When VR is active, I seem to write more riffs for that. I can’t articulate why riffs are different for different things, but for VR I don’t have to worry about singing to the riff. There’s a big difference between writing with a melody in your head versus writing with actual lyrics and articulating those lyrics as you’re playing the riff. For Loaded, I sometimes have to simplify what I play on guitar if I can’t play the riff and sing at the same time. And that’s why I don’t play bass in Loaded. There are a couple guys who can do it great, like Sting and Geddy Lee—they can sing and play all those bass parts—but it’s not natural for me. I end up thinking too much and I don’t like to do that at all. I like to just play and be part of that live experience, and not think about what I’m doing.

You had to spend a lot of time thinking about your life for the book. Did you learn anything about yourself?

Well, with the highs in your life, you want to remember that you had a lot to do with those. And with the lows, you want to remember you had very little to do with the lows. And the truth is—
and this came out through the writing—maybe it’s a bit more evened out. Maybe you had something to do with the bad shit. In hindsight, I see things I could have done differently. And the good shit? Hey, maybe I didn’t write every fucking note, and maybe I wasn’t the leader I thought I was, but that is still okay. It shouldn’t be a bummer. It strengthens you. You feel a bit more at ease because you got it out. I felt about 300 pounds lighter after all those thoughts were out of me. In my case, just standing up and saying, “This is the truth” strengthened me and made me a bit more confident.

Did the soul-searching of It’s So Easy help smooth over the messy breakups of your past?

For some guys who went through so much shit publicly and happen to live under the weight of that, you just have to be cool with yourself to be cool with the situation. At the end of the day, I’m cool with myself. I wrote about my part in Guns and VR, of course, and talk about circumstances involving the bands—because those are the circumstances that formed me. But nobody has had a reason to bring up the book. With Axl, the first time we ran into each other again, in 2010, while I was still writing, it was such a surprise that nobody had a chance to think about it. The truth of the matter is that I’m glad we’ve seen each other a few times over the last few years—it’s about time. That original band has in a lot of ways retarded the five original guys so much—we are retarded in our ability to communicate. Sometimes I have to laugh, “Come on!” But it’s also sad some guys can’t kind of have a victory dinner. We never had that victory dinner to say, Look at the shit we did. We never did it back then, and not since.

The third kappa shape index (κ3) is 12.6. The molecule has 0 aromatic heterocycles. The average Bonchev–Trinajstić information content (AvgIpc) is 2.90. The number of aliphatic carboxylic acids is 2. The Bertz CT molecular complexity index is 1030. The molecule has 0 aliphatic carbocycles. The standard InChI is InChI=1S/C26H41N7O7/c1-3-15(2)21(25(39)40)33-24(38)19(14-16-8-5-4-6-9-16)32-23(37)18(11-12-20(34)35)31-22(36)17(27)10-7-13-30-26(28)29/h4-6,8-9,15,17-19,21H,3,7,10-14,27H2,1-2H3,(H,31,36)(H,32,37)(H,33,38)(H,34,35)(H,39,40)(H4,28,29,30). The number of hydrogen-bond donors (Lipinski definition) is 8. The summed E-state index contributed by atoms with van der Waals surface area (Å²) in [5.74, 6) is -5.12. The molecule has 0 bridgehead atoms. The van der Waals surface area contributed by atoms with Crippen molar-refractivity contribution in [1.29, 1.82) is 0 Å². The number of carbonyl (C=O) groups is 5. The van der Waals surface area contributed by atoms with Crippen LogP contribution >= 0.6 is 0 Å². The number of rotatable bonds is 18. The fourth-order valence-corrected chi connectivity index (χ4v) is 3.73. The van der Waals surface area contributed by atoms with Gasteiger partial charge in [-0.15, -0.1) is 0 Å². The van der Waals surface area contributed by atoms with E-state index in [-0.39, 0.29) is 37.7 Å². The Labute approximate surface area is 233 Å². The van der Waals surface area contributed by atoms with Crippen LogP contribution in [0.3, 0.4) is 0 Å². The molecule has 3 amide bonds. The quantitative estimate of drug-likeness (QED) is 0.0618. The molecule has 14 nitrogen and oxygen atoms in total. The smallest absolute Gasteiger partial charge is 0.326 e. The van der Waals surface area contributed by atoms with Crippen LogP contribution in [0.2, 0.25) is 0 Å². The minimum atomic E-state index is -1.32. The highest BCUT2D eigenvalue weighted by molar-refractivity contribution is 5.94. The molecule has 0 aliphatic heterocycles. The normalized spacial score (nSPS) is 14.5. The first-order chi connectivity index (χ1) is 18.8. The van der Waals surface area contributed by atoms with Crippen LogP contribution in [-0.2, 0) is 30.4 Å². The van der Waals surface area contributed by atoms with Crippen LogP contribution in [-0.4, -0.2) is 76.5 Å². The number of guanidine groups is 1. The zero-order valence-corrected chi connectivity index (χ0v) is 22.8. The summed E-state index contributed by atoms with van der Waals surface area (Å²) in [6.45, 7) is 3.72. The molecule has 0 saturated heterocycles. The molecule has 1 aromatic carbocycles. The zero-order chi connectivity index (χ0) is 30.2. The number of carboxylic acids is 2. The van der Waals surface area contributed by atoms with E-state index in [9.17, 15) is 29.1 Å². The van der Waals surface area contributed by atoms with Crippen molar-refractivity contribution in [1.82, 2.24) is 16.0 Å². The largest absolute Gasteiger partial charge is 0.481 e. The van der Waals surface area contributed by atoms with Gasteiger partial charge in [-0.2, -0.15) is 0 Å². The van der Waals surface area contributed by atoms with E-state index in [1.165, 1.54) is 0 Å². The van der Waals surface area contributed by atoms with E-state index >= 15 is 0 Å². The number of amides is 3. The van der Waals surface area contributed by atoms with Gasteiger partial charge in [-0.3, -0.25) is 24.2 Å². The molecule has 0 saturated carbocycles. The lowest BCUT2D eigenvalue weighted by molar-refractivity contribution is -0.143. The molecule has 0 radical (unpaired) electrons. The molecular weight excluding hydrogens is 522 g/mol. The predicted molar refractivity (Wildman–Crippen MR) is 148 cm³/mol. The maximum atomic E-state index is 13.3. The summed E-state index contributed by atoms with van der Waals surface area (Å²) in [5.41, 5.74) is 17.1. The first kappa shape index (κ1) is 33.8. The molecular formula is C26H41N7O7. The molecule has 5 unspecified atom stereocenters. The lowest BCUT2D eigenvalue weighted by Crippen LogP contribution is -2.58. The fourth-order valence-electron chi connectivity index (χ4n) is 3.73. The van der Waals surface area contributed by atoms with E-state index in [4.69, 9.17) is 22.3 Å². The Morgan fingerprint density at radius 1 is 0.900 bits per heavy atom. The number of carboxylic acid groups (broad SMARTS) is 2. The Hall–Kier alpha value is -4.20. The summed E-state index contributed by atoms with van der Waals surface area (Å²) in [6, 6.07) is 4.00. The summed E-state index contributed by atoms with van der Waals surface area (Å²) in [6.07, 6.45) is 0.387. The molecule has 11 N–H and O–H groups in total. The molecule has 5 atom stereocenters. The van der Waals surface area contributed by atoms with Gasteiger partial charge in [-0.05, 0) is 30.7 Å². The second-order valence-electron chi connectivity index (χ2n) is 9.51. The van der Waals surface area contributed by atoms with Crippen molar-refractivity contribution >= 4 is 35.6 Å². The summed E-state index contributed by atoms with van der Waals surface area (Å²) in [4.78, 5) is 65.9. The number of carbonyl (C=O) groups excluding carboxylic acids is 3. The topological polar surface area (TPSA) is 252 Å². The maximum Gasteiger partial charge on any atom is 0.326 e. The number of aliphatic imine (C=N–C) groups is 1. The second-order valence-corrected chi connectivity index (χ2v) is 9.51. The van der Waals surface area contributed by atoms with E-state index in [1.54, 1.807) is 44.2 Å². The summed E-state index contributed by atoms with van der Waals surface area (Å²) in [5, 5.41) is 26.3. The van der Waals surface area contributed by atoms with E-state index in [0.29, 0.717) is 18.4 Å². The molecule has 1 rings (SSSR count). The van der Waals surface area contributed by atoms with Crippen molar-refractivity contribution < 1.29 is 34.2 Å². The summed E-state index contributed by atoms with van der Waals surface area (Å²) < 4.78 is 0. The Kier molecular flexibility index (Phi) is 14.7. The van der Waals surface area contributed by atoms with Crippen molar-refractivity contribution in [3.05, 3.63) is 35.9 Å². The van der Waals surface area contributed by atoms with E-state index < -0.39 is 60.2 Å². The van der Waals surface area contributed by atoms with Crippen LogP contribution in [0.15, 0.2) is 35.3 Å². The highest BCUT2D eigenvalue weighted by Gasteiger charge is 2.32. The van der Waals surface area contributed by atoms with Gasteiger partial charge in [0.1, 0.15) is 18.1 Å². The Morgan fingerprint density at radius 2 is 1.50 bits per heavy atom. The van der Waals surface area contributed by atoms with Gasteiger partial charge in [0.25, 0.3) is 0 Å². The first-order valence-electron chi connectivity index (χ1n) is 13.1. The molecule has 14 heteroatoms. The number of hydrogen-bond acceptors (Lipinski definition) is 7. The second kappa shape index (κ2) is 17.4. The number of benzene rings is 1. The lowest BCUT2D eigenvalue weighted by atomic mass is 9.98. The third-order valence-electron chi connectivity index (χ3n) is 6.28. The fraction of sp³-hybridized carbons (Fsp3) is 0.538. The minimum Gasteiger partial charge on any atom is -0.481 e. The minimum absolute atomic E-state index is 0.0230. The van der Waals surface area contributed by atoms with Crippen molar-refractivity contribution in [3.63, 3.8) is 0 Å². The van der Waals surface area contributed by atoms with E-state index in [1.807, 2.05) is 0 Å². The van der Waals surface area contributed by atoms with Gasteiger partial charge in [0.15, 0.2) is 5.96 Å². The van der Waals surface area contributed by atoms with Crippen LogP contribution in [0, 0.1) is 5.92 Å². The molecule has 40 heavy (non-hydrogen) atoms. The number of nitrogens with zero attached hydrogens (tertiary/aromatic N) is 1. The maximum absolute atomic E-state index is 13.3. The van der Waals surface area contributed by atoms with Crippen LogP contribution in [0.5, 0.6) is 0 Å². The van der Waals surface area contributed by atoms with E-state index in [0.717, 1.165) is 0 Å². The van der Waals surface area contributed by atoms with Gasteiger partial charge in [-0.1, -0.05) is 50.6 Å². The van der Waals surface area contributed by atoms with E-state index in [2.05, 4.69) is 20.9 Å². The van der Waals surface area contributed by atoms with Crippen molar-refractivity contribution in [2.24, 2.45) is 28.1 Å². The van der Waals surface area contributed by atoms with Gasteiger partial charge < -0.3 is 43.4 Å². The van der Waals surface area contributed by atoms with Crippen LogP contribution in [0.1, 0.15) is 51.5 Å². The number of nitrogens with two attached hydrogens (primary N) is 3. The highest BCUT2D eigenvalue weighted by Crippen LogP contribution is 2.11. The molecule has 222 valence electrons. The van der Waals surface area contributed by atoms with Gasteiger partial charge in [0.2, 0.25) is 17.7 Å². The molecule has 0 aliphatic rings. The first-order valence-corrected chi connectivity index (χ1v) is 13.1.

Any plans for more tattoos?

My daughters want me to get our dogs eating Chinese food with chopsticks. “Come on, Dad, do it!” So that may be next. Though I’ve kind of gotten away from the silly tattoos. For a while in Seattle, it seemed like everyone was getting things like a monkey riding a dog with a saddle. Mike Squires, the lead guitarist in Loaded, has a bull as a matador. You know, through all my drinking I managed to avoid getting a Mickey Mouse, a Tweety Bird, or the Superman emblem—or any of that Dungeons and Dragons fantasy-type stuff. So I’m not sure I want to go there now. Though getting a Viking holding a growling wolf on a chain … that would be pretty good.